Cataracts in Dogs: What You Need to Know

Ilaria Malorgio
February 10 2023

Cataracts can significantly impact the quality of life of our furry friends.  Not only are they one of the most common causes of vision loss in dogs, but they're also among the most common eye disorders period. Below, we will discuss the causes, symptoms, and treatments for cataracts in dogs, as well as ways to help prevent the condition from occurring. We will also explore the importance of regular vet visits and how early detection can lead to effective treatments. In other words, all of the information you need to protect your pup’s vision and keep them healthy and happy.

What Causes Cataracts in Dogs?

Cataracts are caused when the lens of the eye becomes cloudy or opaque, preventing light from passing through and causing vision loss. Age is the biggest determining factor, but your dog's breed can play a role as well. In fact, in some cases, the age during which cataracts can occur depends on the breed. Generally speaking, though,  it can happen at six years of age for large dogs and 10 years of age for smaller dogs.

When cataracts are age-related, their development is quite slow and linear. Most cases in dogs are hereditary they can also be associated with systemic diseases as well. Diabetes, for example, is a common cause of cataracts in dogs.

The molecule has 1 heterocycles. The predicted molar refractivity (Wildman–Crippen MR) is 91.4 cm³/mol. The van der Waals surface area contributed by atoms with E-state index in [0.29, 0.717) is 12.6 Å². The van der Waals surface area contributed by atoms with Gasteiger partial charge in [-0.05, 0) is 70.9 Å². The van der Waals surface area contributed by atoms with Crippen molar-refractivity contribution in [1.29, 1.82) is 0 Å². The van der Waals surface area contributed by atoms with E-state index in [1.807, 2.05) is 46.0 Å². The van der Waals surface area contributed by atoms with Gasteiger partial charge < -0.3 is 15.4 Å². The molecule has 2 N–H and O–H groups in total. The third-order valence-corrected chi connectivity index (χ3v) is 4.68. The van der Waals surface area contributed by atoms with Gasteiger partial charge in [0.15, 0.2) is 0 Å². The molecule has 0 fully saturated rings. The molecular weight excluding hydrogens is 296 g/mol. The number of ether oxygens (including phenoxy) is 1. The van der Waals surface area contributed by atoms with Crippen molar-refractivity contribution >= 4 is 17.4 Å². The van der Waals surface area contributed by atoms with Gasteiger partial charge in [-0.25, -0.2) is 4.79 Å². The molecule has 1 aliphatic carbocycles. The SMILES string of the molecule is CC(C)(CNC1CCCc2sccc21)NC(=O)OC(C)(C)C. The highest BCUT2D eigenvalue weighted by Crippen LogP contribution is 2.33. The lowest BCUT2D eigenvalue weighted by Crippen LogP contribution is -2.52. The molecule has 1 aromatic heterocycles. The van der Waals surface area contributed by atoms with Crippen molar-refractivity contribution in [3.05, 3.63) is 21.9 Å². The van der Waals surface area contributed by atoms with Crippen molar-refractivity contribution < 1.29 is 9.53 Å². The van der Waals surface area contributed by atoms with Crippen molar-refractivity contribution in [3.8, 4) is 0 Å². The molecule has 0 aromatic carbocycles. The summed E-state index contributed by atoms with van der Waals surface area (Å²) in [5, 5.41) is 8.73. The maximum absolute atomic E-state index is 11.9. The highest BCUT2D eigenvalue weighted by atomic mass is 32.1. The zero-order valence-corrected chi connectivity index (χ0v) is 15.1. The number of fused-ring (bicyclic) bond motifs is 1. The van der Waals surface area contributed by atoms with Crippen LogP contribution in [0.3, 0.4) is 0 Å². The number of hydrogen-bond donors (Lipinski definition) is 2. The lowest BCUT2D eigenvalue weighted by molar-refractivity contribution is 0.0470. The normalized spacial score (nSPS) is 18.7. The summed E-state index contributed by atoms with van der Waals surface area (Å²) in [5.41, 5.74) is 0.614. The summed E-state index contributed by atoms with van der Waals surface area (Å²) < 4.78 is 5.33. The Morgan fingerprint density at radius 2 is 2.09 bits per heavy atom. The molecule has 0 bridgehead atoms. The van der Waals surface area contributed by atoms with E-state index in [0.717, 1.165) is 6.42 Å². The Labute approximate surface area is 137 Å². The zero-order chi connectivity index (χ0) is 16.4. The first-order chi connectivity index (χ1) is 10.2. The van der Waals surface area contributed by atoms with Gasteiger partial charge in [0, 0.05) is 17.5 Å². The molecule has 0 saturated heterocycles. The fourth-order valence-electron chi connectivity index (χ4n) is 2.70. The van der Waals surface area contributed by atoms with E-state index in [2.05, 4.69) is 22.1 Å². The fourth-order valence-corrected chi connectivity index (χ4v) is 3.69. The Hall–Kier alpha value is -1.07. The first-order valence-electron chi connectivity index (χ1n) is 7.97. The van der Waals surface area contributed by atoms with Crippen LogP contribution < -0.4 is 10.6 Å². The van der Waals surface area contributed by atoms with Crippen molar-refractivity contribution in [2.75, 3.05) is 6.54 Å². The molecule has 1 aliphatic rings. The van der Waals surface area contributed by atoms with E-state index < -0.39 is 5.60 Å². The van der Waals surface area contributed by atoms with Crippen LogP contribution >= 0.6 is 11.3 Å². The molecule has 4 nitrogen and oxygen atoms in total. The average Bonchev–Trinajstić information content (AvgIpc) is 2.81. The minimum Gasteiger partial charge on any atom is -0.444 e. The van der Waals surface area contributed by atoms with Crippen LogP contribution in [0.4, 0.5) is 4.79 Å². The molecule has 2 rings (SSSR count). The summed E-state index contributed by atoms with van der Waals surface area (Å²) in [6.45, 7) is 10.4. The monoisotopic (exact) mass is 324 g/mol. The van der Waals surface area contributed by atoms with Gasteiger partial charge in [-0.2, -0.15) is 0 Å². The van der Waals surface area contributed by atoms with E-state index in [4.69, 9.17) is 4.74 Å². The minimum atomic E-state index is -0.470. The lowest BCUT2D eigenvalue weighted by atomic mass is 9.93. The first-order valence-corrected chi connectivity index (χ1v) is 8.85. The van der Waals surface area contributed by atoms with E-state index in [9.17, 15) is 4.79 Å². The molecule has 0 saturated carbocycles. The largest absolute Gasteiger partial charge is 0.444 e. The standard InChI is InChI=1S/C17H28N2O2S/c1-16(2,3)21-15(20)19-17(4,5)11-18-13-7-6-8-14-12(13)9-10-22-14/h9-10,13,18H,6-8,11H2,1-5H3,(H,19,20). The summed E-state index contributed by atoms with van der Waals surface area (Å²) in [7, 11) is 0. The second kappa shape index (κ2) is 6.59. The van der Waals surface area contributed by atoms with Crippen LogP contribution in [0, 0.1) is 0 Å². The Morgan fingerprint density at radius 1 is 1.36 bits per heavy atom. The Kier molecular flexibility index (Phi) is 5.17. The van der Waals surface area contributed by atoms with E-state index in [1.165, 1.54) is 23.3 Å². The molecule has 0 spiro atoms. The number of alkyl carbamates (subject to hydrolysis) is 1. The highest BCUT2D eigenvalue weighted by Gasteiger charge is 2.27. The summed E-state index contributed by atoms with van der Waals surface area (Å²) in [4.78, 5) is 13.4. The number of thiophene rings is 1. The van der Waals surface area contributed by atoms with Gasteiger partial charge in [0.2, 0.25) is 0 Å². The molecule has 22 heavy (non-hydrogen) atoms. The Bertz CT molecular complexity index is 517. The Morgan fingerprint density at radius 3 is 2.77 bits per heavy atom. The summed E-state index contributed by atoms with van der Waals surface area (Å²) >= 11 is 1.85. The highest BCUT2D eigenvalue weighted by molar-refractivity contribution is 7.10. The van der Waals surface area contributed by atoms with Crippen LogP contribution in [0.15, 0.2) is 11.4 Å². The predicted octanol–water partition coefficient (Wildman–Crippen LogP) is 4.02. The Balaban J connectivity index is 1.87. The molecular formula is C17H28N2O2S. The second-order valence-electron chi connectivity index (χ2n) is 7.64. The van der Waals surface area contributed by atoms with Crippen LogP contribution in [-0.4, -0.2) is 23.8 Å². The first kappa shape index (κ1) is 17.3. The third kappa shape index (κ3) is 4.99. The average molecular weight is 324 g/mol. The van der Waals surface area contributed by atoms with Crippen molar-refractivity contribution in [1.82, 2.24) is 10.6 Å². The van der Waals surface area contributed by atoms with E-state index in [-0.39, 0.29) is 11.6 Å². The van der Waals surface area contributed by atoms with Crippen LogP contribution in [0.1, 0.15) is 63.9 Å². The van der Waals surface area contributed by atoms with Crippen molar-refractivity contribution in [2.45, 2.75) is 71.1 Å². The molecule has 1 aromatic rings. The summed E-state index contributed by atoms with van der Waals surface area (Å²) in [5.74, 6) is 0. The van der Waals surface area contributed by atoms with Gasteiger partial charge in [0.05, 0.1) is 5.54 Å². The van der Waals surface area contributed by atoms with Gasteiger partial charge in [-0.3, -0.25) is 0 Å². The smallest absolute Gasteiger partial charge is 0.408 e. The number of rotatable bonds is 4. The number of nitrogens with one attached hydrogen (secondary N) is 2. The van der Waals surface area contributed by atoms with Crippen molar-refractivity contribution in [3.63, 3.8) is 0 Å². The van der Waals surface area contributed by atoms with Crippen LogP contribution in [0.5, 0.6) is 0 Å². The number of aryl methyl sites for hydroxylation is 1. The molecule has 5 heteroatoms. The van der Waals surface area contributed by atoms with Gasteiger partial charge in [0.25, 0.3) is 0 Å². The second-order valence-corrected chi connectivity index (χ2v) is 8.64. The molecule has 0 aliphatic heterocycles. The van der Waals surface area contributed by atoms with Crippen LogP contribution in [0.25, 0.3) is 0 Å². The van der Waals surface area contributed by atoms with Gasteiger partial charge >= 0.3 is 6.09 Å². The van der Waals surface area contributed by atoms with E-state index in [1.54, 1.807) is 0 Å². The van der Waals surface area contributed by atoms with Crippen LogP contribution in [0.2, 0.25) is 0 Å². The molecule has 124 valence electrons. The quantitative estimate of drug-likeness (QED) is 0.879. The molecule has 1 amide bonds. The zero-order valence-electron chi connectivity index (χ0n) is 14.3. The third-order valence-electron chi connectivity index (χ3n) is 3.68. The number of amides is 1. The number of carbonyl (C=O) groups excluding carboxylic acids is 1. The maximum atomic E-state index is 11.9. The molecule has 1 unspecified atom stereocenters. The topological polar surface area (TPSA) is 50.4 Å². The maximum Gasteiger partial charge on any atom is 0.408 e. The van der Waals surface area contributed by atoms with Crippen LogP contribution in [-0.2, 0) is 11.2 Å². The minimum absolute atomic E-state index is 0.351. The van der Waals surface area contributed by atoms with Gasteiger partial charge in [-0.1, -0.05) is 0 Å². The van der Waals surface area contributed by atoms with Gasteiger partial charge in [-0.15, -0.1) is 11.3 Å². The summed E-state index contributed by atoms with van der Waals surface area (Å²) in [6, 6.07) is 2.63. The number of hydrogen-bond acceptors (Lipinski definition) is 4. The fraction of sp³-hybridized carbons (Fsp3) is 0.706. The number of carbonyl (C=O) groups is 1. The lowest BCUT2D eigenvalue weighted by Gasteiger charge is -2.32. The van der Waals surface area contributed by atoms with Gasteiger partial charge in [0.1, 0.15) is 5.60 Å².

Moreover, uveitis, which is the inflammation of the inside of the eye behind the cornea, can often occur when a dog has diabetes. Sometimes, too, the eye may respond to acute or chronic inflammation with an inflammatory cataract, as well.

Hypocalcaemia, a generally low level of calcium often caused by renal failure or problems in the parathyroid, can also cause cataracts in dogs.

cataract figures

Clinical appearances of cataracts at different stages of maturity. Figure A: incipient cataract (seen with retroillumation); figure B: immature cataract (seen with retroillumination); figure C: mature cataract. Images rights reserved to Cullen & Webb (2008).


Breeds Susceptible to Cataracts

senior dog wearing glasses

Pure-breed dogs often experience cataracts more than mixed-breed dogs, and studies have found that about 60 dog breeds are predisposed to developing cataracts. Some include:

  • American Cocker Spaniel
  • Bichon Frise
  • Boston Terrier
  • Bull Terrier
  • German Shepherd
  • Golden Retriever
  • Labrador Retriever
  • Miniature Schnauzer
  • Poodles
  • and Rottweilers

This is far from an exhaustive list of dog breeds susceptible to cataracts. Also, remember that cataracts aren't exclusive to any specific breed. They can occur in any dog at any age.

Cataract Signs & Symptoms

Your veterinarian will likely bring cataracts to your attention during a regular physical exam, though there are some signs and symptoms you can watch for.

How cataracts manifest themselves in dogs can vary based on breed, and even environmental factors. Perhaps the most evident sign is a lens opacity in the dog’s eyes. Clinically, this can be detected by veterinarians using a light source at half a meter from the dog’s eyes to see the degree of obstruction of the light reflected by the dog’s eye lens.

Cataracts appear in different shades of color in your dog’s eyes depending on the maturity stage of the condition. As the eye lens thickens with age, the affected eye looks brown to black if the cataract is just beginning to develop. If a cataract is more advanced it looks white to blue—and when cataracts reach the mature stage, they don’t reflect light.